Food labeling is becoming more important as food labels are more confusing. The terms “natural,” “all natural,” “100% natural” and even the varying levels of food labeled “organic” (the level of organic depends on the certifying organization) create a challenge for most people who don’t have the necessary information needed to make informed choices about their food purchases. Overall, its difficult to distinguish between the truth and the hype.
Of course, climate change plays into this debate. The companies that are against informing consumers about genetically-modified ingredients in their food are those that harm the planet the most. The companies against Proposition 37 listed above, and many like them, utilize incredibly energy-intensive industrial farming practices and use toxic chemicals that seep into all parts of the environment, such as the water and air systems.
Additionally, these “food companies” contribute to up to 51% of the world’s greenhouse gas emissions (O2, Methane, Nitrous Oxide) as a result of the production and processing of their products. This number includes the fertilizers and pesticides used on their crops, the deforestation as a result of their farming techniques, the pollution that spews from their farms and factories, the energy-inefficient processing of their food, and the fact that most of this “food” is shipped anywhere between 1500 to 3000 miles before it is eaten. This is a huge amount of emissions created by only one industry.
Consumer pressure to label food packaging is affecting a large, national food chain that many believe is the Holy Grail of Healthy Food. Whole Foods recently announced that the packaging on all products sold in its stores would need to indicate if it contains genetically-modified ingredients by 2018. This is a bold move that will hopefully influence other retail stores to do the same. “We are putting a stake in the ground on GMO labeling to support the consumer’s right to know,” said Walter Robb, co-CEO of Whole Foods Market, in a press release. He continues, “The prevalence of GMOs in the U.S. paired with nonexistent mandatory labeling makes it very difficult for retailers to source non-GMO options and for consumers to choose non-GMO products.” This declaration will not go unwatched: there are many individuals and food-related organizations that will be keeping a close eye on exactly how Whole Foods will implement and execute this new program over the next few years. A new Whole Foods will open in the Coachella Valley in 2014.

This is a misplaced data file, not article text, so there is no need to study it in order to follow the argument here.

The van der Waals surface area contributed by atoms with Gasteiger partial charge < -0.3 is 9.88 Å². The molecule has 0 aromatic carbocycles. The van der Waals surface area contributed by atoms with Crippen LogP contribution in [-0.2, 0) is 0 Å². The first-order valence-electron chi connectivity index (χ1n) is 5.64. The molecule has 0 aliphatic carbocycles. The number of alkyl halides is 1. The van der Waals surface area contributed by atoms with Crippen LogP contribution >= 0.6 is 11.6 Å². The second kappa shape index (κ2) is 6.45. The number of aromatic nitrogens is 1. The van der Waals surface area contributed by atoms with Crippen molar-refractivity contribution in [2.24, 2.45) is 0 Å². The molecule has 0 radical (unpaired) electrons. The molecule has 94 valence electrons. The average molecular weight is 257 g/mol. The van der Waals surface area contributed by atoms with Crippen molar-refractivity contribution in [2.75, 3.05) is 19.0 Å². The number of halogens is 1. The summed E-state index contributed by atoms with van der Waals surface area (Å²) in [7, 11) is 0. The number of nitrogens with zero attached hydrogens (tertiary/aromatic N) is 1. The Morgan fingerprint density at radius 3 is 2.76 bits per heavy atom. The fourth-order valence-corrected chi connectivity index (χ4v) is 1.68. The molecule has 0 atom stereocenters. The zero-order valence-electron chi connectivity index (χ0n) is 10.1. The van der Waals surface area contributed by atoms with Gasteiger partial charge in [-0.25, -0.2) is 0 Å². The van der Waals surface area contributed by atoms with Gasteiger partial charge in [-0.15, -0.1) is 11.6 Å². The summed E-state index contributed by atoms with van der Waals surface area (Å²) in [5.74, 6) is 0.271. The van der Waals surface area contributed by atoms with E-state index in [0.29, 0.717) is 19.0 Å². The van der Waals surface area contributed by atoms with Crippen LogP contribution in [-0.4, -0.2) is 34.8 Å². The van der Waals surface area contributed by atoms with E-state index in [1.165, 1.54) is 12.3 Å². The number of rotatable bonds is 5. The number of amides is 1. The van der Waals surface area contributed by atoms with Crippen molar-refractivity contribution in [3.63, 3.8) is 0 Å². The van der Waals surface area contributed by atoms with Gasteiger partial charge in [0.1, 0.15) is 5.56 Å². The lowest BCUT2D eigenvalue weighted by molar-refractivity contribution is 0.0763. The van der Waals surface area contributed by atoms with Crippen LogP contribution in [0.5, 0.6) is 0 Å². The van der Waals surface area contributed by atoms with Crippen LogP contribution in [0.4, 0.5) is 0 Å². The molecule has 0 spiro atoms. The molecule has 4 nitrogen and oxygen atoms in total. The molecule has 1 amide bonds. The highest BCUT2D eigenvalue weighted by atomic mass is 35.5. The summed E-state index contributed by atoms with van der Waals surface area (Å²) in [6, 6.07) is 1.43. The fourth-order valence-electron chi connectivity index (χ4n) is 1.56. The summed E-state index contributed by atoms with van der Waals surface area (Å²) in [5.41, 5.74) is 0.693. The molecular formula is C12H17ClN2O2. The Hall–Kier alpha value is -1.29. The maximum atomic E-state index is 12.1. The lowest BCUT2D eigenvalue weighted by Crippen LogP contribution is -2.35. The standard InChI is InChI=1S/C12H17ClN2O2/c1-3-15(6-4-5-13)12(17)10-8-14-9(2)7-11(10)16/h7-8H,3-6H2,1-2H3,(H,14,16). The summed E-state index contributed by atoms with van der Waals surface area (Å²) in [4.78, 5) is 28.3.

The best way to know what’s in the food that you eat is to simply grow your own food. Growing your own food is better for the environment and has an incredibly small impact on greenhouse gas emissions. Anyone can grow vegetables or fruit in even the smallest spaces, and in any type of weather, thanks to the innovation in hydroponics and indoor lighting. With more people putting their energy into personal gardens there will be less of a dependence on Big Food companies for food, thus decreasing the devastating effects of climate change and weather disasters. Plus, food grown in your own garden just tastes better!